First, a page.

I thought that King Haakon chose the best of the options available to him. He acted with honour and in accordance with his understanding of his role as monarch of a parliamentary democracy.

      The CGI image of the destruction of the Blucher was first rate, and it looked as if the scenes in the Oscarborg Fortress were filmed in the actual location. The fighting at Midtskogen looked very realistic, and it was good to see young actors portraying the Guardsmen.

      All in all, a much better film that I expected, and certainly on a par with the recent Danish film about the German invasion.

      All the best,

      Bob

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  4. I too watched this film on Sunday. Regrettably I missed the first 15 minutes or so. Nevertherless I whole-heartedly agree with your summation of the film and on Haakon's decision. The film showed his reasoning very well I thought.

    I hadn't realised he was actually Danish until I started Googling him on Sunday - some of the speech amongst the royal family sounded a bit more like Danish to my uneducated ear (I don't know if it was a difference in language or a different accent or just my imagination).

    Must watch the Danish one (April 9th).

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    1. Nundanket,

      I am glad that I am not the only person who has seen this film and been impressed by it. I certainly think that it did a good job conveying the chaos that surrounded the events of the German invasion.

      Like you, it was not until I saw the film that I realised that King Haakon was actually Danish, that his older brother was King of Denmark, that his dead wife had been Maud of Wales (King Edward VII's youngest daughter), and that his son had been born at Sandringham in Norfolk.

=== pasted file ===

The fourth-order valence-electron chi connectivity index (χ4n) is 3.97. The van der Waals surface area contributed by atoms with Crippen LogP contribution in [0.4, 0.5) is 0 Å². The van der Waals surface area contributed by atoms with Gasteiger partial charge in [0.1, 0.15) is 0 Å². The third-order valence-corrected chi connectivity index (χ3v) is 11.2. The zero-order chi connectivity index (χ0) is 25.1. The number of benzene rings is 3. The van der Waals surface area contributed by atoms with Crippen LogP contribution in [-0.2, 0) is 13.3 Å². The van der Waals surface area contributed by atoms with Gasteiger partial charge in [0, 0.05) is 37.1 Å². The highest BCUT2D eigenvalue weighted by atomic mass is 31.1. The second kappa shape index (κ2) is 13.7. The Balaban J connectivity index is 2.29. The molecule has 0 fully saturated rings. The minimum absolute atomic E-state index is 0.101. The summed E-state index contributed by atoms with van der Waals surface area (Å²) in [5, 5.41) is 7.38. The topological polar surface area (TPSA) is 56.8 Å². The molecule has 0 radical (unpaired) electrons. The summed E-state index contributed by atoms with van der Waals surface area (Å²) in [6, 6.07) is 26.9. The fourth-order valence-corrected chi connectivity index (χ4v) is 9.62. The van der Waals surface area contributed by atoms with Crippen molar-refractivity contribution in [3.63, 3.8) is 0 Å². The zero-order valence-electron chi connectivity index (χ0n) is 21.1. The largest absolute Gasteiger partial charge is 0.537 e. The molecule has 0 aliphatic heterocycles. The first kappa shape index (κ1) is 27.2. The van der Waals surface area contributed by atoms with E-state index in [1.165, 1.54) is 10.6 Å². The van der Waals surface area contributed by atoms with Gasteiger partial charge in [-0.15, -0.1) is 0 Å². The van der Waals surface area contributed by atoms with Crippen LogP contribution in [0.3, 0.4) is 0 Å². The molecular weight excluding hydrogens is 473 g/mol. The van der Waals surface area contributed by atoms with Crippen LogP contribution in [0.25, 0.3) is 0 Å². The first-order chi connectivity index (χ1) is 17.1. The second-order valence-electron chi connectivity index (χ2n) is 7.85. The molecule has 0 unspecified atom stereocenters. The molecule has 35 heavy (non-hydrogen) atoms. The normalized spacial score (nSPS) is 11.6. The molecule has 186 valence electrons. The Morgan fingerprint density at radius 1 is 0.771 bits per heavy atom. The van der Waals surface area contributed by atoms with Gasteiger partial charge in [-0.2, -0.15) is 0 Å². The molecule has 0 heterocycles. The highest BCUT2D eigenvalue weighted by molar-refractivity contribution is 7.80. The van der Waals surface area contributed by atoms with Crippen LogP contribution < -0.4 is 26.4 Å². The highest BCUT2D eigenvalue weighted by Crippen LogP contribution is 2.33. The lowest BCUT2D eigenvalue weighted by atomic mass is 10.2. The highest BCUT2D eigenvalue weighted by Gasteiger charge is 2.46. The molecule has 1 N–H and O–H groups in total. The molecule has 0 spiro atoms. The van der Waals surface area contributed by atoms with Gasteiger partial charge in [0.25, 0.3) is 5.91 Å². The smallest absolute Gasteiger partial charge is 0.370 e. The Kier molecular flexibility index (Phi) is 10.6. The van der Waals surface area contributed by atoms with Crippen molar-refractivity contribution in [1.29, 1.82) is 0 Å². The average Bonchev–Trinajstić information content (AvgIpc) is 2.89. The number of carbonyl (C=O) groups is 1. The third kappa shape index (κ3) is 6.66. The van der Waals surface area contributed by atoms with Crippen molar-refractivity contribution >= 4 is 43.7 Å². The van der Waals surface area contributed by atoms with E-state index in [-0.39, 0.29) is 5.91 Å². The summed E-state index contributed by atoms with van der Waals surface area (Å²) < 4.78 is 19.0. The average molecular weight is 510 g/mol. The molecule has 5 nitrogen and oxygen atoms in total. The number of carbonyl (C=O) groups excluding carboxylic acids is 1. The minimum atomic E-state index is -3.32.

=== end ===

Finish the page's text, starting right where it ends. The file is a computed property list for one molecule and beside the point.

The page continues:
I understand that the three main Nordic languages share some commonality, but that they are distinctly different from each other. A Dane once told me that it was rather like a Spaniard speaking to an Italian in that they could just about understand what each other was saying most of the time.

      APRIL 9th is also a good film, and I'm sure that you'll enjoy watching it as well.

      All the best,

      Bob

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    2. I think the 3 main languages are very closely related and that some dialects near the borders are mutually intelligible (borders generally being just lines on maps), but that some dialects within the same country are often unintelligble to other co-nationals. Bearing in mind current borders are quite recent and Scania in southern Sweden was Danish for many centuries.
      Written down they look awfully similar to me (e.g. reading ingredients on food packaging!). My friend's late father (a Norwegian from the SE of the country) said he could understand Swedes and Danes well enough.

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    3. Nundanket,

      I think that you have summed up the situation very well, and I suspect that if you drew a circle centred on Skagen in northern Denmark that covered most of Denmark and the southern parts of Sweden and Norway, the people living within that circle would all understand each other fairly well.

      The Nordic languages do all look similar when written down, and many place names can be read phonetically and understood to a certain extent by non-speakers. Its also worth remembering that Nordic words entered the English language thanks to the Vikings as well as the Angles and Saxons.

      All the best,

      Bob